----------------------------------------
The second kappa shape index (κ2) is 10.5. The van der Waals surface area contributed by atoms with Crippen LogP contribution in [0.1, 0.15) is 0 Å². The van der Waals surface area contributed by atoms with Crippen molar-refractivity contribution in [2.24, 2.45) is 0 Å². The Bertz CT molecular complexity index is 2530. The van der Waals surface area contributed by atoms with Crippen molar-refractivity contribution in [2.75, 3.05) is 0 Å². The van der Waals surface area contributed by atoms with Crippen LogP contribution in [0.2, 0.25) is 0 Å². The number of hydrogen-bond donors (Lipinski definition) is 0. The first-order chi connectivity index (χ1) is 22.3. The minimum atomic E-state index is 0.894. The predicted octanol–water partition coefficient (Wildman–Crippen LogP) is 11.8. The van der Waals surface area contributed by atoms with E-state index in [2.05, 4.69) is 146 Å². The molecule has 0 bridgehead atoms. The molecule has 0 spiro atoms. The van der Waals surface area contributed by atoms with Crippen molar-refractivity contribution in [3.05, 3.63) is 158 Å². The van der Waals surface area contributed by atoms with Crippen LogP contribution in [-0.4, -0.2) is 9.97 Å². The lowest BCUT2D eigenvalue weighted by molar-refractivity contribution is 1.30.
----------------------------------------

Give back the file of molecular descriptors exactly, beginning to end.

The second kappa shape index (κ2) is 10.5. The van der Waals surface area contributed by atoms with Crippen LogP contribution in [0.1, 0.15) is 0 Å². The van der Waals surface area contributed by atoms with Crippen molar-refractivity contribution in [2.24, 2.45) is 0 Å². The Bertz CT molecular complexity index is 2530. The van der Waals surface area contributed by atoms with Crippen molar-refractivity contribution in [2.75, 3.05) is 0 Å². The van der Waals surface area contributed by atoms with Crippen LogP contribution in [0.2, 0.25) is 0 Å². The number of hydrogen-bond donors (Lipinski definition) is 0. The first-order chi connectivity index (χ1) is 22.3. The minimum atomic E-state index is 0.894. The predicted octanol–water partition coefficient (Wildman–Crippen LogP) is 11.8. The van der Waals surface area contributed by atoms with E-state index in [2.05, 4.69) is 146 Å². The molecule has 0 bridgehead atoms. The molecule has 0 spiro atoms. The van der Waals surface area contributed by atoms with Crippen molar-refractivity contribution in [3.05, 3.63) is 158 Å². The van der Waals surface area contributed by atoms with Crippen LogP contribution in [-0.4, -0.2) is 9.97 Å². The lowest BCUT2D eigenvalue weighted by molar-refractivity contribution is 1.30.